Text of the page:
A month ago, the San Vicente Hospital here, a Spanish-style structure with a pleasant courtyard at its center, was the scene of one of the cruelest battles of Nicaragua's bloody civil war.

Deposed president Anastasio Somoza's National Guard had occupied Matagalpa's only medical facility and prohibited the city's few doctors from entering. Several patients, too ill to be moved or to escape, died.

Their bodies were found, after the war ended three weeks ago, in the partially destroyed hospital.

According to Dr. Cerefino Padilla, who serves as director of San Vicente, some of them were shot by National Guard troops who occupied the facility or by Sandinista guerrillas, who stormed it for two weeks before they finally took it from the Somoza forces.

Other patients died of hunger or lack of medical care, Padilla said.

Even after San Vicente was captured by the Sandinistas, three National Guard soldiers, armed with mortars, held out on the Hill of the Virgin overlooking the hospital. Survivors says mortar rounds slammed into San Vicente for several days after Somoza fled Managua and his cause obviously was lost.

Now a team of 32 Cuban doctors, nurses and medical technicians, sent by President Fidel Castro within a week after the fighting ended, is busy ministering to the medical needs of about 1,200 patients a day here.

Their presence is another indication of the changes that have occurred in Nicaragua since the fighting stopped in mid-July. A similar team of doctors sent by Castro after an earthquake that devastated Managua seven years ago was thrown out of the country by Somoza.

Here in Matagalpa, 60 miles northeast of Managua, patients stand in long lines outside San Vicente - or occupy its 120 beds - waiting to be treated by the Cuban medical staff for problems related to the extreme poverty that curses this part of Nicaragua or for problems related to the war, which leveled whole blocks in this small city of 45,000 population.

Malnutrition, trauma, gastrointestinal diseases and malaria, which is on the upsruge here because of a lack of pesticides, are common.

In a short time, the Cubans, who came equipped with tents, medicine, hospital beds, food supplies and even two motorcycles to facilitate their transportation in and around Matagalpa, have reorganized San Vicente and begun providing a full range of medical services, which are free to those in need.

They have also created a stir in a city that had heard nothing but anti-Cuban propaganda during the years when the Somoza government tried to portray the Sandinistas as wild-eyed communists bent on creating a Cuban-style dictatorship in Nicaragua.

When the Cuban medical team arrived in Matagalpa about two weeks ago "it was a great surprise," said Dr. Padilla, a U.S.-trained physician and a member of the local aristocracy. "Cubans in Matagalpa! It was the first time in history. We had thought of them as people from another planet."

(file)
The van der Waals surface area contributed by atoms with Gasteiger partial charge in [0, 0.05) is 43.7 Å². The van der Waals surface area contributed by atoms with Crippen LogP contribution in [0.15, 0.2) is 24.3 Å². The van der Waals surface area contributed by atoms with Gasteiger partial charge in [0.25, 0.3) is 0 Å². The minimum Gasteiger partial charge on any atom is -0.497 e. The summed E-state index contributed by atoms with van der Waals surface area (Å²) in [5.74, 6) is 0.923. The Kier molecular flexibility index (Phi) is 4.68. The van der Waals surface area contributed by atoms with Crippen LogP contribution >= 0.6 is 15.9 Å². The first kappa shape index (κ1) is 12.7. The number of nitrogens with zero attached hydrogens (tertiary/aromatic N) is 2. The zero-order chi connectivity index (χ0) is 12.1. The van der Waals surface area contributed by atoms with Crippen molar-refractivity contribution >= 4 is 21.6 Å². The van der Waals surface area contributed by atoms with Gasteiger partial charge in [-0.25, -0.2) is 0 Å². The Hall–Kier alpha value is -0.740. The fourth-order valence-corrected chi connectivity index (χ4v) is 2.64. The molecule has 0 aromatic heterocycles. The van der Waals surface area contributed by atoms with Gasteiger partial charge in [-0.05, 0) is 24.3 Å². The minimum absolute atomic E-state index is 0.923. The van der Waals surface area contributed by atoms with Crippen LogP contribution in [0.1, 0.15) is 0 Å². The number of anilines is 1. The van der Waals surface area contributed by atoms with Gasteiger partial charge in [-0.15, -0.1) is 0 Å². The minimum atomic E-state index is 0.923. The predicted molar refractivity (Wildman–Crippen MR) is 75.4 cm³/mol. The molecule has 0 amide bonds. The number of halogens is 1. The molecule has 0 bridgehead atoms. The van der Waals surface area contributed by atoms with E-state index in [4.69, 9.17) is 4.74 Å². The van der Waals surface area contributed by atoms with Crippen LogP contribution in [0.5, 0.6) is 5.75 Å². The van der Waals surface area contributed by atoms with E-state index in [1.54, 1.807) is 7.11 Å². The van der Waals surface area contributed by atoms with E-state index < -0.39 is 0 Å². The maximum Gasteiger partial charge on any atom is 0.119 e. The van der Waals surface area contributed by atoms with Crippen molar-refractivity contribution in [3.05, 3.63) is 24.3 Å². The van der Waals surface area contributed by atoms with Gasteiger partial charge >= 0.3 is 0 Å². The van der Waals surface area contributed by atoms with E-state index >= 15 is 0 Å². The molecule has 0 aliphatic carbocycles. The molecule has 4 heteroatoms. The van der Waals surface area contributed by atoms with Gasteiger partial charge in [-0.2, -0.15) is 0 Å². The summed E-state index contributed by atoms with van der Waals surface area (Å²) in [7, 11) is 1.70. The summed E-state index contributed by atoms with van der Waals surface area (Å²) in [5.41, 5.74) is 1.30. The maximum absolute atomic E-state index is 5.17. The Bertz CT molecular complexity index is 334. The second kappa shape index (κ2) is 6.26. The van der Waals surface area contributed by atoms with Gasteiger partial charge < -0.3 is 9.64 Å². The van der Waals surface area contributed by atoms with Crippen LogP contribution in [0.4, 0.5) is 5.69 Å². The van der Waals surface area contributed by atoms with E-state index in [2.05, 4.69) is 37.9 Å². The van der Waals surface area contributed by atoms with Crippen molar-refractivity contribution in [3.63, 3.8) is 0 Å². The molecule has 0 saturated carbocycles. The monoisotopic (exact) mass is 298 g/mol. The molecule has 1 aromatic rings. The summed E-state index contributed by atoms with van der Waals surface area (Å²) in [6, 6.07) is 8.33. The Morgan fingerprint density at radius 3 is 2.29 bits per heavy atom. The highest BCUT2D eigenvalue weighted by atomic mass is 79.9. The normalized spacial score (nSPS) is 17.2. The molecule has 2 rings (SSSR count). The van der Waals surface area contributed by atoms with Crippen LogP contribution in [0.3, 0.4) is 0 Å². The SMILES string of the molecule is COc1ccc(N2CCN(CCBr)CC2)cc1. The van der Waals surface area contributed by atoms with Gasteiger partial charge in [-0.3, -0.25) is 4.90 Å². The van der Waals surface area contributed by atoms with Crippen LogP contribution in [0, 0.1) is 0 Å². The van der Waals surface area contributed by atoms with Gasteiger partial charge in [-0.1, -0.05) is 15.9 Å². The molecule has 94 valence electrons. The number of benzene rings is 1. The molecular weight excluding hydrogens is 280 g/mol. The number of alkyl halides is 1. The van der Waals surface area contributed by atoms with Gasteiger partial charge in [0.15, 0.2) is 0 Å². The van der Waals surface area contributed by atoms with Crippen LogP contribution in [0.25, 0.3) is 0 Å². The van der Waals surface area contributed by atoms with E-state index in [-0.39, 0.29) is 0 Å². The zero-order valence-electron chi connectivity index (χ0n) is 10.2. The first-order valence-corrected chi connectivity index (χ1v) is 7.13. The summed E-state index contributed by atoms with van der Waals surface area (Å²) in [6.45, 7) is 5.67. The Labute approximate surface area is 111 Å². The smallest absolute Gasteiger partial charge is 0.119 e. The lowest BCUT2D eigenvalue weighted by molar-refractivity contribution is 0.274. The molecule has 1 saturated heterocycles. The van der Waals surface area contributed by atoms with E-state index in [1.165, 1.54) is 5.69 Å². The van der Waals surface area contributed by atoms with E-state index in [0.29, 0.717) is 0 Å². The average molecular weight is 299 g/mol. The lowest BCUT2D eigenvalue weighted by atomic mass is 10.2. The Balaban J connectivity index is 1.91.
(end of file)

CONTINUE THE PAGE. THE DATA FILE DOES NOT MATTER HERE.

Padilla said that in just two weeks the Cubans have dispelled their image as agents sent to foment revolution and have become the object of both affection for the work they are doing and curiosity on the part of people eager to meet them.

Dr. Gerardo de la Liera, a member of the Cuban team, said we and the others were sent to Matagalpa because "it's a Marxist principle to demonstrate solidarity with other peoples. We in Cuba do not have very much but what we have, we share."

The junta, which sent two of its members to Havana almost immediately after the war ended, is nonetheless sensitive about the Cuban presence. The doctors have been dispersed to relatively remote areas such as Matagalpa, or are quietly at work in outlying parts of the capital.

In all, more than 60 Cuban medical technicians are now at work in four Nicaraguan cities and more are expected. Castro has also offered to send teachers.The arrival Wednesday of a group of journalists from Havanna was given front-page coverage by Barricada, the ofificial newspaper of the ruling Sandinista-backed Junta of National Reconstruction.

Padilla said the Cuban doctors at San Vicente tend to stick together. They are billeted in the hospital and few tend to socialize with Nicaraguans after their work is finished. But Padilla, who has kept an eye on them, said they talk with the local Sandinista authorities from time to time.

The Cubans have made no attempt to talk politics with their patients, he added. They are well-trained, completely professional and have been quickly accepted, Padilla said. "There have been times when patients have asked me if I am a Cuban," he said. "When I say "no" they are disappointed. Many of them are coming for nothing more than aspirins - just to meet one of the foreigners." CAPTION: Picture, Dr. Ernesto Alavez, of Havanna, attends a patient in an emergency tent set up in Matagalpa. AP